Albert H. Fulcher | Editor
With more than 100 films to choose from, the San Diego International Film Festival (SDIFF) is bringing the best in cinematic world premier studio films, features, documentaries, foreign films and film shorts. Playing at theaters around San Diego, this four-day festival includes Q&As with the actors, directors and producers, along with special receptions, a night with the stars, after parties, and awards from Oct. 10-14.
Now in its 17th year, the SDIFF has become a huge economic driver for the city according to Tonya Mantooth, SDIFF CEO and artistic director. In past years, the SDIFF premiered films including “Hidden Figures,” “Imitation Game,” “Three Billboards Outside Ebbing, Missouri,” and “12 Years a Slave.”
“We really had the opportunity to be a significant festival on the circuit,” Mantooth said. “Now we are taking it to another level. I think the audiences are going to find a really wide variety of premieres as well as some amazing independent cinema from around the world.”
With many film festivals, the only way to see them is to attend the event. Mantooth said it is important to showcase films that the community will be able to see later in theaters and other formats, such as streaming, because these filmmakers take on tough subjects, and topics that the public should be able to watch.
“Right now, there are so many things going on in the world, documentaries filmmakers really have a pulse on what’s going on,” Mantooth said. “Whether on an issue around homelessness, what’s happening around Syria with the refugees, really gives you a different glimpse than the soundbites on TV, where everybody is getting their news. This way you can really see what’s going on, on the other side of the world.”
Mantooth said she is extremely excited about the premieres of “Boy Erased,” “The Hate You Give,” and a documentary “Soufra.” “Boy Erased,” starring Nicole Kidman and Russel Crowe, is a film about a family who decides to send their gay son to conversion therapy. Along with “Wild Nights With Emily,” it is one of the several LGBT related films and shorts represented at the festival this year.
“The Hate You Give” is a film about a young girl who lives on the poor side of town and attends a high-end prep school. She witnesses the fatal shooting of her childhood best friend at the hands of a police officer.
Mantooth said both of these films are significant as they have potential to start conversations.
“Because one of the things that is important to us is to use film as a way to bring people together and find ways of commonality, opposed to the way it is now with the divide,” Mantooth said. “That’s what film has the power to do. No one can solve a problem unless people come together from both sides of the isle and say, ‘Hey, this is something we need to look at and really reflect on.’ And that is something that is important. I see that in ‘Boy Erased.’ I see that in ‘The Hate You Give.’”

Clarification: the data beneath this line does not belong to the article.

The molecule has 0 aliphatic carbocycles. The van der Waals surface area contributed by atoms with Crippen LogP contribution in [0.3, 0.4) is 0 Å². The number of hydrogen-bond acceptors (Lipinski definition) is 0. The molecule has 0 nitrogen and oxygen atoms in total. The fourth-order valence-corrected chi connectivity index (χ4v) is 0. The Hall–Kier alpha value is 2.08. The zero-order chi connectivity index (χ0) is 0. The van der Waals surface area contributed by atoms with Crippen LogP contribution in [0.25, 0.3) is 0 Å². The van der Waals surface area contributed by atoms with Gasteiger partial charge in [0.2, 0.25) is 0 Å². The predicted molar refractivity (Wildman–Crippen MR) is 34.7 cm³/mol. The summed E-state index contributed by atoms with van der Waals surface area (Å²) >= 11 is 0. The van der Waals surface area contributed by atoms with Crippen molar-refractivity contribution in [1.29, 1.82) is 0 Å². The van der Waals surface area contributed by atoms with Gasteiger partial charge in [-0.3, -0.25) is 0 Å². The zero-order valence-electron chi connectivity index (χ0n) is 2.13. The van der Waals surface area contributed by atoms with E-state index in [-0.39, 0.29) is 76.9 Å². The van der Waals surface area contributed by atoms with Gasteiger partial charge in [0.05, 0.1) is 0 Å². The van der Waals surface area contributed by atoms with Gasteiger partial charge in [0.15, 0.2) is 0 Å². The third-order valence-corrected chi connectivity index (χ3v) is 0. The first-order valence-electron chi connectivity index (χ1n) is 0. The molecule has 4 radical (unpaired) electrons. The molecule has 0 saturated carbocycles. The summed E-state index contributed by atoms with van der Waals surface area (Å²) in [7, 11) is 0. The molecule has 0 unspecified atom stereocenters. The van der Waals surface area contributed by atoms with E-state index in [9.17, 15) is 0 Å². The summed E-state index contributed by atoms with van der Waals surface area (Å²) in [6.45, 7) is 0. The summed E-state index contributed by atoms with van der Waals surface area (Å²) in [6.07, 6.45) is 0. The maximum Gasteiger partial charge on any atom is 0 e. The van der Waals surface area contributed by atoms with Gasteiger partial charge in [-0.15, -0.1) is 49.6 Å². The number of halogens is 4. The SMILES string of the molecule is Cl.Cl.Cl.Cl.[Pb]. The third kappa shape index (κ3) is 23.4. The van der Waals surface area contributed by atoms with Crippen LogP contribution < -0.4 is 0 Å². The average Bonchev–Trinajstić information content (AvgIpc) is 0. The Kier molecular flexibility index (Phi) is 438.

The documentary “Soufra” is another film she believes everyone should see. Soufra is Lebanese for “the table we break bread at.” Susan Sarandon and her film partner Thomas Morgan created this film and took a story of a woman who lived in a refugee camp for 25 years — so pretty much her entire life — in Lebanon.
“You would think in a war-torn area in a refugee camp, there can’t be a lot of hope,” Mantooth said. “But she becomes a beacon of hope for all these Syrian, Palestinian [and] Iranian refugees coming into Lebanon. She brings them together every day to cook, find a sense of community and to find a purpose. She does that. This film is so beautiful and such a reminder that we can come from different areas of the world, but we can come together. And that’s such a beautiful message. And it’s a reminder, especially for us here in the U.S., where we’re removed from those extreme hardships in so many ways. This is a reminder of how challenging it can be out there, and for someone to find beauty in it makes this a wonderful, wonderful film.”
“Boy Erased,” screenplay by Joel Edgerton based on the memoir by Garrard Conley, stars Nicole Kidman and Russel Crowe. It tells the story of the son of a Baptist preacher forced to participate in a church-supported gay conversion therapy program after being forcibly outed to his parents. Oct. 14. 4:30 p.m. Regal Theater-UA Horton.
“Wild Nights With Emily,” by Madeleine Olnek. Molly Shannon plays Emily Dickinson in this dramatic comedy. This film explores her vivacious, irreverent side that was covered up, most notably Emily’s lifelong romance with another woman. Oct. 11. 8 p.m. Regal Theater-UA Horton.
“Marguerite,” an LGBT short by Marianne Farley, follows an aging woman and her nurse, who develop a friendship that inspires her to unearth unacknowledged longing. “When Worlds Collide” (shorts collection)Oct. 13. 3 p.m. Regal Theater-UA Horton.
“Boy Boy Girl Girl,” by Addie Morfoot and Ross Kauffman, is based on a true story. This dark comedy is about a gay couple trying to adopt a newborn from a drug-addict and her abusive girlfriend. “Indie Stories.” (shorts collection) Oct. 13. 2:30 p.m. ArcLight Cinemas/UTC.
“Learning to Swim” — an LGBT, student short — by Krystal Dawkins chronicles the story of Nordia, a deeply religious Jamaican woman who is faced with the task of co-parenting with her childhood sweetheart, a homosexual man she is still in love with. “Student Filmmaking” (shorts collection) Oct. 14. 11 a.m. Regal Theater-UA Horton.
“Masks,” an LGBT, student short documentary by Mahaliyah Ayla O follows a closeted medical student risking being outed to her family the same evening a masked gunman opens fire at a gay nightclub. “Global Consciousness.” (shorts collection) Oct. 13. 5 p.m. ArcLight Cinemas/UTC.
For individual tickets, packages, special events, full-movie line-up, and alternative times for several films, visit www.sdfilmfest.com.
— Albert Fulcher can be reached at firstname.lastname@example.org.